PoliCTF 2012 – Forensics 100

This challenge (Forensics 100) was a little bit weird but solvable. It said:

Retrieve the key.

Remember to write it in capital letters.

Attachment:45141181944a722.tbz2.gpg (password: 310b44aab74809c6ec9dd026b9e8e59a5e401083 )

After unpacking the attachment we got a challenge.pcap file. Opening it using wireshark presented us the capture of a SSH session to a (probably) Juniper device. Some Juniper devices tend to use SSHv1 until told otherwise, so the first shot would be to somehow break the encryption and use the provided key as flag. There is a great tool for analyzing packet captures called Chaosreader, we use that to meet with the pcap file in private. Unfortunately, just submitting the extracted data did not work out, but half way through we got a perl script named session_0001.textSSH.replay. Here is what it looks like when we execute the script:

PoliCTF 2012 - Forensics 100 - timing

replaying captured packets (click me, i’m anim00ted!)

Looks like a pattern, doesn’t it? We take the 320 seconds it lasts to watch astonished and write down the pattern in a more simple way. Short transmissions become “.” and longer ones we write down as “-“. We now have:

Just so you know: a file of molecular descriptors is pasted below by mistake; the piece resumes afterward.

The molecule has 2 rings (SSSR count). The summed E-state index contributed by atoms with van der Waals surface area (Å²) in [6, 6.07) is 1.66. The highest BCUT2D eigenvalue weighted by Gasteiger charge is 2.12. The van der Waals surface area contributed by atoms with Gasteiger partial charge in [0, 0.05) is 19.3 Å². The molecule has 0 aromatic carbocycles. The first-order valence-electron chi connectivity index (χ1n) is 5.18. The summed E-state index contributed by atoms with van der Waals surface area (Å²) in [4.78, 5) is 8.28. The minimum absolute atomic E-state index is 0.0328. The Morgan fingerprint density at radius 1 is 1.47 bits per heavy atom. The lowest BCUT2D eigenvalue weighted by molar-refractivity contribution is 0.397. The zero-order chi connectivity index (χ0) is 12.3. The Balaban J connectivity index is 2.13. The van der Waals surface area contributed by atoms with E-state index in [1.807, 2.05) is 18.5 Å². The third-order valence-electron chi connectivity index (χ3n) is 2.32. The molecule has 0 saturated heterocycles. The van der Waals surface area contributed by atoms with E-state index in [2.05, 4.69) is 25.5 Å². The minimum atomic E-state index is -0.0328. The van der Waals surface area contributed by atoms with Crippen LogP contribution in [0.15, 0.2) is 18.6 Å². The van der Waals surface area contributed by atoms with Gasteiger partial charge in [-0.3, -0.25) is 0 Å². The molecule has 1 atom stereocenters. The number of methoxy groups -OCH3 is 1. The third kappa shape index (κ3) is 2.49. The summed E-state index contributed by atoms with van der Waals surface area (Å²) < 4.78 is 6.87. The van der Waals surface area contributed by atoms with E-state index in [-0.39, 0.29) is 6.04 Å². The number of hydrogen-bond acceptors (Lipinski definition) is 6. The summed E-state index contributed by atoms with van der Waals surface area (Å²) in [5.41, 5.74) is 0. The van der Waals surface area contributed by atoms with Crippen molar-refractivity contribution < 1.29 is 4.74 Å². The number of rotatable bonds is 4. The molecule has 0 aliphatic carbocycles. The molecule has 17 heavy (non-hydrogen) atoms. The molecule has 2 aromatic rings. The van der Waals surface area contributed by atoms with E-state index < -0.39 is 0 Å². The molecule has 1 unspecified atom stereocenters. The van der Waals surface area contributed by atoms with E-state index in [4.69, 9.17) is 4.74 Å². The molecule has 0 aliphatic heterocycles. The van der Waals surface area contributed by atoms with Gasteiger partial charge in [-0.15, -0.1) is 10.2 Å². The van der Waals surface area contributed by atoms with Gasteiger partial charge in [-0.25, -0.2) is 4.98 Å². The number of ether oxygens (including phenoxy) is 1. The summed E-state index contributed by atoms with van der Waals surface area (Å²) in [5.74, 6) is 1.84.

This must be morse code! Since morse code is one of the codes where timing is everything, we have to watch the replay again to get the transmission pauses right. This is essential for decoding. We lean back for 320 seconds once again and are rewarded with:

…. — .–. . -.– — ..- …- . -… . . -. .- –. — — -.. -… — -.– … -.-. — ..- –

After translating the morse code to characters we fiinally got our flag:


Yes, we were good boy scouts, the flag is ours!

Note: This challenge was downgraded to 75 points after a while.

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